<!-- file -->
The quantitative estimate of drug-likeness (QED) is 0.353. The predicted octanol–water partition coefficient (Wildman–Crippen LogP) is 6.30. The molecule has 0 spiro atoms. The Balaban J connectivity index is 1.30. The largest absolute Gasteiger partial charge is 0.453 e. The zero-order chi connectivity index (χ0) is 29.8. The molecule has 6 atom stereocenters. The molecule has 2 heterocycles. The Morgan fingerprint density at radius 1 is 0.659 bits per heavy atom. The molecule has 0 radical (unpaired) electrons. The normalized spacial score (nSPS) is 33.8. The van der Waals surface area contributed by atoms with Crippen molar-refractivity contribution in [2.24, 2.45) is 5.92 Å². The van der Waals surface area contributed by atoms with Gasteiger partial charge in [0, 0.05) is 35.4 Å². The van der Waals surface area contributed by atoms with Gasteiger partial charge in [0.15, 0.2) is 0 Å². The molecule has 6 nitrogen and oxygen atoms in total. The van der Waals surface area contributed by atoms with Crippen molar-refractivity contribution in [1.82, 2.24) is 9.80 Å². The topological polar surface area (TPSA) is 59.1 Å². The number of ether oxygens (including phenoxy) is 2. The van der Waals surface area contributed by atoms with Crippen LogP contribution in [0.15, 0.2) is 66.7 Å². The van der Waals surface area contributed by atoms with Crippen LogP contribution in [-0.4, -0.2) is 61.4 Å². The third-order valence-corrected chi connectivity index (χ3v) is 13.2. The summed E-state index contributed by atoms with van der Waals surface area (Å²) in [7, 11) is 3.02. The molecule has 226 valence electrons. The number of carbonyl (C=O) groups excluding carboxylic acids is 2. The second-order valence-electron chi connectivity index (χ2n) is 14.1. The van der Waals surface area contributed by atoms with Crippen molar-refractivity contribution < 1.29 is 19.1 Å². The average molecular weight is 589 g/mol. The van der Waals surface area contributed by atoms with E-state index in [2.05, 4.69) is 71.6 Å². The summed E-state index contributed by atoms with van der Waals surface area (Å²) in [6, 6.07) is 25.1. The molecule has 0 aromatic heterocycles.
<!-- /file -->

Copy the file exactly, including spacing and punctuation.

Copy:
The quantitative estimate of drug-likeness (QED) is 0.353. The predicted octanol–water partition coefficient (Wildman–Crippen LogP) is 6.30. The molecule has 0 spiro atoms. The Balaban J connectivity index is 1.30. The largest absolute Gasteiger partial charge is 0.453 e. The zero-order chi connectivity index (χ0) is 29.8. The molecule has 6 atom stereocenters. The molecule has 2 heterocycles. The Morgan fingerprint density at radius 1 is 0.659 bits per heavy atom. The molecule has 0 radical (unpaired) electrons. The normalized spacial score (nSPS) is 33.8. The van der Waals surface area contributed by atoms with Crippen molar-refractivity contribution in [2.24, 2.45) is 5.92 Å². The van der Waals surface area contributed by atoms with Gasteiger partial charge in [0, 0.05) is 35.4 Å². The van der Waals surface area contributed by atoms with Gasteiger partial charge in [0.15, 0.2) is 0 Å². The molecule has 6 nitrogen and oxygen atoms in total. The van der Waals surface area contributed by atoms with Crippen molar-refractivity contribution in [1.82, 2.24) is 9.80 Å². The topological polar surface area (TPSA) is 59.1 Å². The number of ether oxygens (including phenoxy) is 2. The van der Waals surface area contributed by atoms with Crippen LogP contribution in [0.15, 0.2) is 66.7 Å². The van der Waals surface area contributed by atoms with Crippen LogP contribution in [-0.4, -0.2) is 61.4 Å². The third-order valence-corrected chi connectivity index (χ3v) is 13.2. The summed E-state index contributed by atoms with van der Waals surface area (Å²) in [7, 11) is 3.02. The molecule has 226 valence electrons. The number of carbonyl (C=O) groups excluding carboxylic acids is 2. The second-order valence-electron chi connectivity index (χ2n) is 14.1. The van der Waals surface area contributed by atoms with Crippen molar-refractivity contribution < 1.29 is 19.1 Å². The average molecular weight is 589 g/mol. The van der Waals surface area contributed by atoms with E-state index in [2.05, 4.69) is 71.6 Å². The summed E-state index contributed by atoms with van der Waals surface area (Å²) in [6, 6.07) is 25.1. The molecule has 0 aromatic heterocycles.